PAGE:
Severe acute respiratory syndrome coronavirus –1 (SARS-CoV-1) and SARS-CoV-2 belong to a group of beta coronaviruses known as subgroup 2b. Over the past two decades, they have been transmitted from animals to humans, causing zoonotic outbreaks of severe disease. Most recently, SARS-CoV-2 has caused the coronavirus disease 2019 (COVID-19) pandemic. The emergence of two dangerous human pathogens from this group has underscored the need for antiviral development against them.
Coronaviruses (CoVs) alter the innate immune response of the host partly through the reversal of ubiquitination and ISGylation with their papain-like protease (PLpro). In a new study published in ACS Infectious Diseases journal, scientists biochemically and structurally evaluated the PLpro from a subgroup 2b bat coronavirus, BtSCoV-Rf1.2004, to identify unique structural features or enzymatic biases of the subgroup 2b.
Study: Exploring Noncovalent Protease Inhibitors for the Treatment of Severe Acute Respiratory Syndrome and Severe Acute Respiratory Syndrome-Like Coronaviruses. Image Credit: CKA/Shutterstock
PLpros and Papain-like Protease 2 (PLP2)
PLpros and papain-like protease 2 (PLP2) from CoVs serve an essential function in that they cleave the viral polypeptide. Additionally, they also have immunosuppressive effects on hosts by reversing post-translational modification by ubiquitin (Ub) and interferon-stimulated gene product-15 (ISG15). Viral encoded PLpros enable viral proteins to remain active, intact, and also mitigate an antiviral immune state until the virus is capable of replication. PLpro is a highly sought-after drug target owing to the fact that it aids viral replication and suppresses the innate immune system.
A New Study
In the current study, researchers analyzed the enzymatic activity of the PLpro of BtSCoV-Rf1.2004. They revealed the shared substrate preferences among subgroup 2b coronavirus PLpros. In complex with noncovalent drug-like naphthalene inhibitors, they solved two structures of BtSCoV-Rf12004 PLpro. The outcome revealed signature structural motifs separating subgroup 2b PLpros from other coronaviruses. Together with structural activity relationship data, these structures illustrated the potential of developing a novel inhibitor with pan subgroup 2b potency. Scientists also evaluated the cytotoxicity of these compounds against multiple cell lines to emphasize the ability of noncovalent drug-like naphthalene scaffolds to develop therapeutics to counter subgroup 2b members.
Researchers observed that the PLpros of subgroup 2b viruses were highly conserved in primary, secondary, and tertiary structures. The residues lining the active site, BL2 loop, P3 site, and P4 site vary considerably among beta coronaviruses. They further observed that the PLpros from subgroup 2b coronaviruses had narrow substrate specificity for K48 polyubiquitin and ISG15, originating from certain species. Besides the PLpro of CoV-1 and CoV-2, scientists used the PLpro of BtSCoV-Rf1.2004 to design 30 novel noncovalent drug-like pan subgroup 2b PLpro inhibitors. They also determined the impact of using previously unexplored core linkers within these compounds and found that two crystal structures of BtSCoV-Rf1.2004 PLpro bound to these inhibitors. The screening of these three subgroup 2b PLpros against this novel set of inhibitors provided new avenues for pancoronavirus subgroup 2b antiviral development of PLpro inhibitors.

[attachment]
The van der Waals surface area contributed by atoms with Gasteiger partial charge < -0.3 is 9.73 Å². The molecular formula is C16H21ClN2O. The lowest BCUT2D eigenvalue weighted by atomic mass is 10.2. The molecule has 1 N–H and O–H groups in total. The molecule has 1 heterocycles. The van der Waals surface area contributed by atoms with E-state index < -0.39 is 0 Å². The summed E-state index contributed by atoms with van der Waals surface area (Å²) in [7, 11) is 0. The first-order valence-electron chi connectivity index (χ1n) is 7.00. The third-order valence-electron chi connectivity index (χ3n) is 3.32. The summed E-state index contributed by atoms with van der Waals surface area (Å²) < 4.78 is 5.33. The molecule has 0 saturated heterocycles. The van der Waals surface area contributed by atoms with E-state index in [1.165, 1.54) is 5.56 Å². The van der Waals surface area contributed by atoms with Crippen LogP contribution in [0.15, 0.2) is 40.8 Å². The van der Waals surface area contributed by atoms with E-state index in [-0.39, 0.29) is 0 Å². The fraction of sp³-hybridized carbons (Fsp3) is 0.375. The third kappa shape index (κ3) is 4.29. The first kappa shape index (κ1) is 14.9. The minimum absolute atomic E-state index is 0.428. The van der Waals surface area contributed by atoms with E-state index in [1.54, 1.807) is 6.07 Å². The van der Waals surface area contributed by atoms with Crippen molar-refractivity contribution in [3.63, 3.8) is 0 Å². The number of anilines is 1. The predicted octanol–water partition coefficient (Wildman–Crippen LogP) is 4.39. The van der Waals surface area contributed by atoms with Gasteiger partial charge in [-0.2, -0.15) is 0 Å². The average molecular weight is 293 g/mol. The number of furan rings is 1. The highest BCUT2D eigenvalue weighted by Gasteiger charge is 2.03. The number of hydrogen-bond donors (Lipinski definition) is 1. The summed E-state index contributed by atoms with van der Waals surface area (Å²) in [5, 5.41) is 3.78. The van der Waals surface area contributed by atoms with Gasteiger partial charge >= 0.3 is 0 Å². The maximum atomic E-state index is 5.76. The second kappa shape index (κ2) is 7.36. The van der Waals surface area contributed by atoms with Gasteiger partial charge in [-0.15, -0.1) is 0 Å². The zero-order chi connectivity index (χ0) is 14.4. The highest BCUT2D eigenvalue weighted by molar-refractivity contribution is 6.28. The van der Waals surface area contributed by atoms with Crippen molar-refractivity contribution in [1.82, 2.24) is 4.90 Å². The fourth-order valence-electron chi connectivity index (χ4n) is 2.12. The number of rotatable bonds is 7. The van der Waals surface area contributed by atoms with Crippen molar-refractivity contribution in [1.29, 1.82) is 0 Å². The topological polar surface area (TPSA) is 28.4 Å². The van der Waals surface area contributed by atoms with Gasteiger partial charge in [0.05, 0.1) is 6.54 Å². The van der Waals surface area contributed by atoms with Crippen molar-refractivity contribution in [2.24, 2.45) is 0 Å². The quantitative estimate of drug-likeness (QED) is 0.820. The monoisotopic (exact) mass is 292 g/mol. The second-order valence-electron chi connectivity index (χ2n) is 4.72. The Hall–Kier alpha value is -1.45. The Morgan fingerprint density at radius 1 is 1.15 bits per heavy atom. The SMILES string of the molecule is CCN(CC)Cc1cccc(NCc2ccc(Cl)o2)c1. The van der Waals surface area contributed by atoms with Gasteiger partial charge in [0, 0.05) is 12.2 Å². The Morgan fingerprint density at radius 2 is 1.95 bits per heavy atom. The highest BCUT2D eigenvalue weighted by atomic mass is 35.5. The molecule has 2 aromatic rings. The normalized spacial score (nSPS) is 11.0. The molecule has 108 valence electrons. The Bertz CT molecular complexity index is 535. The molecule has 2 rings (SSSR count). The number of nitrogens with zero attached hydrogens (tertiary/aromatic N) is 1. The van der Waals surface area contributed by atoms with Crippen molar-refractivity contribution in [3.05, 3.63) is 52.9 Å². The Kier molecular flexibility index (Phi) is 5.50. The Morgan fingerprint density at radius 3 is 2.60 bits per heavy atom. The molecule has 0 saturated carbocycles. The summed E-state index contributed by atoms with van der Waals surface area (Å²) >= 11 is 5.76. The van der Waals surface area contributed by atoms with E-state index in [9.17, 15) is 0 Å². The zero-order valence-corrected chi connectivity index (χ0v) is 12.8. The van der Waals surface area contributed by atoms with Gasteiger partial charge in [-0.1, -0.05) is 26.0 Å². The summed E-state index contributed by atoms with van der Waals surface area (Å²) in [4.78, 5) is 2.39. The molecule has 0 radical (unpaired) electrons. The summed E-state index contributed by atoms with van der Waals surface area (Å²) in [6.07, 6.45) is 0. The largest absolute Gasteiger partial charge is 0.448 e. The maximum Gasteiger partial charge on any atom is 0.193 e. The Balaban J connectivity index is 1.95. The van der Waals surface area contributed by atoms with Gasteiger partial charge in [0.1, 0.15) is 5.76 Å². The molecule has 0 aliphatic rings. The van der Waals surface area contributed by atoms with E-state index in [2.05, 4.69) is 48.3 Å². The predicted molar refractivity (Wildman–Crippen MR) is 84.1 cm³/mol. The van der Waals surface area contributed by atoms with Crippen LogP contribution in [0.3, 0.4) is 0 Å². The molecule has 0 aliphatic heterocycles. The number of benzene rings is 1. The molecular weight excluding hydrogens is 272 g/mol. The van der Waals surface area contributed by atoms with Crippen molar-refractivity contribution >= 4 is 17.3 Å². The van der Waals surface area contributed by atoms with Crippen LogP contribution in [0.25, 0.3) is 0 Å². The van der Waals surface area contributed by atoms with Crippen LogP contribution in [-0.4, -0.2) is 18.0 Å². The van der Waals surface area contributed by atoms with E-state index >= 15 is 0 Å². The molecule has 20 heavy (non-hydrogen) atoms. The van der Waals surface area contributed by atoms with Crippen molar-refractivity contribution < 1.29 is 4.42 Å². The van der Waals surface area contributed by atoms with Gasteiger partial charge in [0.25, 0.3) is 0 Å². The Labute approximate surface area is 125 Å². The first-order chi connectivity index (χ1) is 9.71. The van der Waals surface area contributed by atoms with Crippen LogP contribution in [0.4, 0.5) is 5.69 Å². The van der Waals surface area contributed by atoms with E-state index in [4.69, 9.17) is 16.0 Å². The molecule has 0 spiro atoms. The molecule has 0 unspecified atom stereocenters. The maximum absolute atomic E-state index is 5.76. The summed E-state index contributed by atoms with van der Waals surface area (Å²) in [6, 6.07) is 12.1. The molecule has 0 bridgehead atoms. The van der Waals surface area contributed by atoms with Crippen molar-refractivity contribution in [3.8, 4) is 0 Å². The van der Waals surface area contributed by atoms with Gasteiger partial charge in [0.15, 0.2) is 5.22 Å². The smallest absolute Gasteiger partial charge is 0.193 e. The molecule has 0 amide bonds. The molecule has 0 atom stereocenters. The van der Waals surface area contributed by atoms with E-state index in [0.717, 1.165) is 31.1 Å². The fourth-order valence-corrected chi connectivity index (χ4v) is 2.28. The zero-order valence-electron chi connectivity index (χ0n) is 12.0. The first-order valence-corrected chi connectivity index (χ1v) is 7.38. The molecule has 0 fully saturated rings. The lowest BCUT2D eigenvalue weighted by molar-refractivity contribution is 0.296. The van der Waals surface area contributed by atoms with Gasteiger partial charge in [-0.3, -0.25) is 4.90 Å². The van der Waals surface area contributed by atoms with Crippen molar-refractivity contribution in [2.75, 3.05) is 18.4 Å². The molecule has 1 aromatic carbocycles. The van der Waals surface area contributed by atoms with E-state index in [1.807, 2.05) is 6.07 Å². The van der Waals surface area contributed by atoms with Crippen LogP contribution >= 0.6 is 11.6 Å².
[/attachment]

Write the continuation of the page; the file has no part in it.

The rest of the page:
All three subgroup 2b PLpros were inhibited by most naphthalene-based compounds. This suggested that P3−P6 binding drugs could be used to treat subgroup 2b CoV outbreaks, besides COVID-19. Existing structural data indicate that these compounds could bind these pockets, thereby augmenting potency and specificity. The present naphthalene-based PLpro inhibitors have demonstrated efficiency in treating patients with both CoV-1 and CoV-2 in vitro with variable levels of cytotoxicity. Significant in vivo testing and more optimization is needed to use these compounds therapeutically. However, they are encouraging and potentially effective compounds for treating immunocompromised patients who cannot receive vaccines or 2b viruses that induce short-lived immunity.
Researchers observed the ability of all three 2b PLpros to cleave ISG15 from humans and several important livestock species. This underscores the importance of monitoring these viruses closely and developing effective therapeutics to control future adverse events.
- Freitas,T.B. et al. (2022) Exploring Noncovalent Protease Inhibitors for the Treatment of Severe Acute Respiratory Syndrome and Severe Acute Respiratory Syndrome-Like Coronaviruses. ACS Infectious Disease. https://doi.org/10.1021/acsinfecdis.1c00631, https://pubs.acs.org/doi/full/10.1021/acsinfecdis.1c00631
Posted in: Medical Science News | Medical Research News | Disease/Infection News
Tags: AIDS, Cell, Coronavirus, Coronavirus Disease COVID-19, Cytotoxicity, Drugs, Gene, Immune Response, Immune System, immunity, in vitro, in vivo, Infectious Diseases, Interferon, Pandemic, Respiratory, SARS, SARS-CoV-2, Severe Acute Respiratory, Severe Acute Respiratory Syndrome, Syndrome, Therapeutics, Ubiquitin, Virus
Dr. Priyom Bose
Priyom holds a Ph.D. in Plant Biology and Biotechnology from the University of Madras, India. She is an active researcher and an experienced science writer. Priyom has also co-authored several original research articles that have been published in reputed peer-reviewed journals. She is also an avid reader and an amateur photographer.
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